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How can I reduce the risk of suicide at home?

When it comes to reducing the risk of suicide at home - "Means Matter". The average household is full of potentially lethal objects and substances, and it is impossible to remove them all. But you can start here:

  • Firearms: the most common means of death by suicide. If at all possible, have them removed from the home. Otherwise, use gun locks and keep them under lock and key in a gun safe, and store the ammunition in a different part of the house - also under lock and key.
  • Drugs and medications: Store both prescription and over-the-counter meds in a lock box. As best you can, limit the number of pills available at any one time (a 3-month mail order supply is a LOT of pills!) Ban street drugs altogether.
  • Household products, cleansers & pesticides: Again, limit amounts on hand, and store in a secure site.

But our homes, simply in the normal course of living in one, will have other items, knives, rope, rafters, roofs & (high) windows. You (and every one of us) can do a lot, but only so much. Suicide risk can be reduced, but not eliminated. Making sure people at risk for suicide are receiving good - professional - help is something we can, and should, work on at home, too.

Harvard University has done tremendous work in means restriction. Check them out at: http://www.hsph.harvard.edu/means-matter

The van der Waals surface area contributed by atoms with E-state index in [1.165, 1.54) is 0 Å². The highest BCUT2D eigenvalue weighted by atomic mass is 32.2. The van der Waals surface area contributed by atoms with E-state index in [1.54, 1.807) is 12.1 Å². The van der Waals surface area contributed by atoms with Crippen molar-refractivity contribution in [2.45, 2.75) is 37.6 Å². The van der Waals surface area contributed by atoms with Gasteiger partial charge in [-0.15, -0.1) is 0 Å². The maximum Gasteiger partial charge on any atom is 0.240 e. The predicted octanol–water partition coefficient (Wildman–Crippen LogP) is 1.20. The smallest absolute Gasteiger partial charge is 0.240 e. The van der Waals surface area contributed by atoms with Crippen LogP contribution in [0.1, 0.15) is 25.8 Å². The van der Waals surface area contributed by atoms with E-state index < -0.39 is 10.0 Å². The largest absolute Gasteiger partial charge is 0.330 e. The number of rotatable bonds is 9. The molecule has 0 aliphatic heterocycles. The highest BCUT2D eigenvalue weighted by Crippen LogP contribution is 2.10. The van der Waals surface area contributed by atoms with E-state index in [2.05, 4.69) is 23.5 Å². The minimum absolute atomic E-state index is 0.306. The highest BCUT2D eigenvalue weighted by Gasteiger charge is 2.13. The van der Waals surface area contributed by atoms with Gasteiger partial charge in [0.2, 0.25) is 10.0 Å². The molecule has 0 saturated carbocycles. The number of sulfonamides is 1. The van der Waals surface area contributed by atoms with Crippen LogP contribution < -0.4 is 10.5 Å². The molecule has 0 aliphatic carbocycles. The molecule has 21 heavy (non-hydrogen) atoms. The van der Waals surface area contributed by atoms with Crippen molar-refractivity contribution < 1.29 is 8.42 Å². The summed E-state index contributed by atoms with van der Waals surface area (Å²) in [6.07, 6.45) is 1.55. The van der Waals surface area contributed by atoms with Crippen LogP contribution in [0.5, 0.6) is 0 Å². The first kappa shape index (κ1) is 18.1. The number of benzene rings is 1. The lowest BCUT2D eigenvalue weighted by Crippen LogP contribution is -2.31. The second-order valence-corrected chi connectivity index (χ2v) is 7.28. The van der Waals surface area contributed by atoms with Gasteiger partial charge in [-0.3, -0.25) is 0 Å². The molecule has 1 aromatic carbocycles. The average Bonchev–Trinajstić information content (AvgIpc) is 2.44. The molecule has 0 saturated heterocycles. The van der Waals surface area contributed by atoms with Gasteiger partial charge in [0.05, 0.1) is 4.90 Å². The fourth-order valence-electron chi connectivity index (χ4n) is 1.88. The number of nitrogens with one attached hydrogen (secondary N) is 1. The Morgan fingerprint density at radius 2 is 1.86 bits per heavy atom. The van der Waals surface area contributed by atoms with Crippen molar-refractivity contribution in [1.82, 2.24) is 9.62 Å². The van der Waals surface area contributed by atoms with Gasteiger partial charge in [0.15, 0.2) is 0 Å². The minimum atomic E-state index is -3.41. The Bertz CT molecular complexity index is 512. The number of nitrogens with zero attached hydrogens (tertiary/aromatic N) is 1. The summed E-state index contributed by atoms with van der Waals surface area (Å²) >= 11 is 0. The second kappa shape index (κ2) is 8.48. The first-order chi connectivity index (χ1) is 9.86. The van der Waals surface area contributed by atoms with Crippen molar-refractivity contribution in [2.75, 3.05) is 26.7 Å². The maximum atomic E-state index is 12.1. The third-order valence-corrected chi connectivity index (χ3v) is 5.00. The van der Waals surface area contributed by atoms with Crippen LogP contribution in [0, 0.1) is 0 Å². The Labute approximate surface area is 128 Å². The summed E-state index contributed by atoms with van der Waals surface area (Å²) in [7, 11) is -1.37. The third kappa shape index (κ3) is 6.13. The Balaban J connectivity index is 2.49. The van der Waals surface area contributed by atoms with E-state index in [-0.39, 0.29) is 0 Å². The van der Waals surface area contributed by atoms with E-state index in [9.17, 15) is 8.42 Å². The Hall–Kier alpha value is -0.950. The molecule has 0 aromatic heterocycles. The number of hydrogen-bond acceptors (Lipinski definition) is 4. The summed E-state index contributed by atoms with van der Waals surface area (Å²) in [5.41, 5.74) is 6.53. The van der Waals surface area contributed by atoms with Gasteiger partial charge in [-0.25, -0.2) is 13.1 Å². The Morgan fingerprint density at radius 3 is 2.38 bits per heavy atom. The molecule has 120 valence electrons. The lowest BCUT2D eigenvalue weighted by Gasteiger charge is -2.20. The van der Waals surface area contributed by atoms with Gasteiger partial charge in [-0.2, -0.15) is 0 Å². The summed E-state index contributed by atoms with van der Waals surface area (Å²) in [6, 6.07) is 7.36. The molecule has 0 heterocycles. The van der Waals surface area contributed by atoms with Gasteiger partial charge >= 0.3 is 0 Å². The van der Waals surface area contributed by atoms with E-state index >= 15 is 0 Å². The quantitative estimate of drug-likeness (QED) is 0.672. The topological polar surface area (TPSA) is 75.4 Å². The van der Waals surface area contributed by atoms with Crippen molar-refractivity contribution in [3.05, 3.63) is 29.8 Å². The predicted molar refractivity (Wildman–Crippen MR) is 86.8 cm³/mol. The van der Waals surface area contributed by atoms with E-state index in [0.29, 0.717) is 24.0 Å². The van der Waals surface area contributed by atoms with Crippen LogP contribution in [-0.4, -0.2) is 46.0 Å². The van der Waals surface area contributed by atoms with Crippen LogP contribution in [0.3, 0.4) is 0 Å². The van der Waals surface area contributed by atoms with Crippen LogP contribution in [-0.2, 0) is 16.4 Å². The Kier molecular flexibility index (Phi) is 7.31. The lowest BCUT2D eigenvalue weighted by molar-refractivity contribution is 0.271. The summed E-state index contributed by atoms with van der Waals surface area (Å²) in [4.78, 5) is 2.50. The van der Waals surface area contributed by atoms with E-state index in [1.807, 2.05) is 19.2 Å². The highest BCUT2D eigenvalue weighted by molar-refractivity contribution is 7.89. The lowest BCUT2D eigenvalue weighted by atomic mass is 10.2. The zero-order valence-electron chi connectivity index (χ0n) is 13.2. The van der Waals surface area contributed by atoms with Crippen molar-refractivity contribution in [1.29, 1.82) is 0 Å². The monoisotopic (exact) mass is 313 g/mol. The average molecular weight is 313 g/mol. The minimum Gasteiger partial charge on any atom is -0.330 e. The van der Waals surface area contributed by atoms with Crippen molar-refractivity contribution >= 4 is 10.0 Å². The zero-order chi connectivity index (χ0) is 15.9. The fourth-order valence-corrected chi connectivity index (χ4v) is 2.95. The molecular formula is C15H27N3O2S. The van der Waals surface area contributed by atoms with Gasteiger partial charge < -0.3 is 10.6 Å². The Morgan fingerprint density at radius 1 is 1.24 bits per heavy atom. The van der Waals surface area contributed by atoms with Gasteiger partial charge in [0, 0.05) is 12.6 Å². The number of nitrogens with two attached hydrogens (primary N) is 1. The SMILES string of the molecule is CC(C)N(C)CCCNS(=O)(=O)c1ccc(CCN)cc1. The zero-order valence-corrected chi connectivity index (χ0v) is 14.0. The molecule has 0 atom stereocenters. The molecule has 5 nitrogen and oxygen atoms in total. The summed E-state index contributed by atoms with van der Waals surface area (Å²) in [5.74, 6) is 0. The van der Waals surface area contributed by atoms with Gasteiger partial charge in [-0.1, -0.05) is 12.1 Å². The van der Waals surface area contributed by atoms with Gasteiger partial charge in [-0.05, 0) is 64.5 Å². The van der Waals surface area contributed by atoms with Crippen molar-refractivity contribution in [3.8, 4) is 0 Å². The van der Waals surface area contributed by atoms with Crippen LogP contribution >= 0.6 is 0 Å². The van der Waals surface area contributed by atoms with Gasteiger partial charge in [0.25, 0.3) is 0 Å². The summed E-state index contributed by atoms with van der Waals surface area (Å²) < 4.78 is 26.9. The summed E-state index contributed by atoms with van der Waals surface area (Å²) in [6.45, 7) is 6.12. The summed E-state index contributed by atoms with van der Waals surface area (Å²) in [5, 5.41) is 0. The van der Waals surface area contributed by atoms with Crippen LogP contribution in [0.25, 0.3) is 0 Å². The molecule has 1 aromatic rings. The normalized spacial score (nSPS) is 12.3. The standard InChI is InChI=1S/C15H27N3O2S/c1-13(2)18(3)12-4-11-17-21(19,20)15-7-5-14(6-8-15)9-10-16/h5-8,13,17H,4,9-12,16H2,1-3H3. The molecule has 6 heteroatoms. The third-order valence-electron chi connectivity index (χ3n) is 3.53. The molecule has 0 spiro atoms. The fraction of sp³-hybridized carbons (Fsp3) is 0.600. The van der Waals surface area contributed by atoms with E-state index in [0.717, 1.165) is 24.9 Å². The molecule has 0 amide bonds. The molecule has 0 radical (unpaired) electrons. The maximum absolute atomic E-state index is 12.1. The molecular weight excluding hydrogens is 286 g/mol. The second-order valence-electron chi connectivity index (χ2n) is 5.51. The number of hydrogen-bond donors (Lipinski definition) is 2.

To help reduce the risk of self-harm or suicide at home, here are some things to consider:
  • Guns are high risk and the leading means of death for suicidal people. Take guns out of the home and secure them.
  • Overdoses are common and can be lethal. Take pain relievers -- including prescription medications, aspirin, Advil, and Tylenol -- out of the home. If you must keep them in the home, only keep small quantities or consider locking them in a container.
  • Alcohol use or abuse can decrease inhibition and cause people to act more freely on their feelings. Take alcohol out of the home or only keep small quantities.

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Important: This content reflects information from various individuals and organizations and may offer alternative or opposing points of view. It should not be used for medical advice, diagnosis or treatment. As always, you should consult with your healthcare provider about your specific health needs.